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Jovanovic, Jelena; Power, Robert C.; de Becdelievre, Camille; Goude, Gwenaelle and Stefanovic, Sofija (2021): Microbotanical evidence for the spread of cereal use during the Mesolithic-Neolithic transition in the Southeastern Europe (Danube Gorges): Data from dental calculus analysis. In: Journal of Archaeological Science, Vol. 125, 105288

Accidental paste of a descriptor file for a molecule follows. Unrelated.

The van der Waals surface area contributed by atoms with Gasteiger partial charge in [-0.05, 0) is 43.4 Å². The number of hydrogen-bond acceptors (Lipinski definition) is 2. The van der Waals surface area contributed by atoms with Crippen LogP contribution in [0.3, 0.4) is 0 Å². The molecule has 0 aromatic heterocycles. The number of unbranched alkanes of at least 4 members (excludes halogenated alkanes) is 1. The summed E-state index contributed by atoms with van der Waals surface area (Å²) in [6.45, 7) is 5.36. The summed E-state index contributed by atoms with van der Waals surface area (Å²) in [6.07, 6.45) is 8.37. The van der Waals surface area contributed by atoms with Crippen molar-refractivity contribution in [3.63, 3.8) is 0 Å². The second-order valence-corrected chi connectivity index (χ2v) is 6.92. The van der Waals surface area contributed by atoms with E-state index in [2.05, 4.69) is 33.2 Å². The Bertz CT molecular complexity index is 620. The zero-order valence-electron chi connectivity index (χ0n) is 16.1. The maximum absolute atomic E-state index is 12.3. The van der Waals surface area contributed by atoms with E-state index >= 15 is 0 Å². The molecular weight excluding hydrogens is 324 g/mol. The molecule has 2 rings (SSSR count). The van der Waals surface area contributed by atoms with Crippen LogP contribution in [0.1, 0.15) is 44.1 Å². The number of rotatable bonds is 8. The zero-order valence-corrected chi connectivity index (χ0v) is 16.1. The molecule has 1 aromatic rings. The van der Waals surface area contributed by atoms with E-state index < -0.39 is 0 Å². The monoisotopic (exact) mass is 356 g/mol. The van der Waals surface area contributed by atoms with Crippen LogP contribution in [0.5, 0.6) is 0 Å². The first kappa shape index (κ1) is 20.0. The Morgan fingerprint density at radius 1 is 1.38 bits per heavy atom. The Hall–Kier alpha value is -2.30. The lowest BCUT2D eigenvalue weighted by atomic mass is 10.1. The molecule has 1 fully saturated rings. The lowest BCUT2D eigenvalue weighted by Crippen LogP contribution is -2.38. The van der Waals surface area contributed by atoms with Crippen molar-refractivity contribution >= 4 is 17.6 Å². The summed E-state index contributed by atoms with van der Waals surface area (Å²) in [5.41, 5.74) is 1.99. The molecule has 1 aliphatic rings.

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Research increasingly suggests that natural and social environments shaped the Neolithic expansion of the farming niche into Europe. The Danube Gorges, on account of its position between the Mediterranean and more temperate regions and the presence of archaeological sites with continuous Mesolithic and Neolithic layers of occupation associated with vast burial grounds is ideal for studying the modality of Neolithization. Previous dietary stable isotope (carbon, nitrogen, and sulphur) studies in the Central Balkan area indicate that many Neolithic humans remained reliant on foraged aquatic resources in the Gorges. Until now, there is no unambiguous evidence of cereal consumption in this region. The possibility that the rich aquatic resources of the Danube river habitats within Central Balkans influenced diet and thus delayed uptake of Neolithic cultigens is unanswered. The extensive skeletal record from sites in the Danube Gorges (Central Balkans) with its long temporal sequence, provides the opportunity to reconstruct plant use during Mesolithic and the Neolithic. To assess when cereals and possibly cultivated plants spread to the region, we analysed the microbotanical remains (starch grains and phytoliths) entrapped in the dental calculus of 81 individuals dating from 9100 to 5500 cal BC, recovered from five sites in the Danube Gorges. This study marks the largest study of dental calculus from this period so far conducted. Added to this, we present new radiocarbon dates (n = 17), bone collagen stable isotope data (delta C-13 and delta N-15;n = 5) and data on caries frequency. This dietary study identifies that the growing of crops commenced in the Early Neolithic circa 6000 cal BC and was brought by farming migrants of north-western Anatolian ancestry into the Danube Gorges. Despite bringing a Neolithic agm-pastoral subsistence practices and cultural novelties in the Gorges, these migrants and their descendants adopted some of the local dietary and cultural traditions, suggesting a mosaic pattern of Neolithization. The resulting data provides a better understanding of the tempo and spread of cereal agriculture practices and the role of cereals in the diet of Danube Gorges inhabitants.

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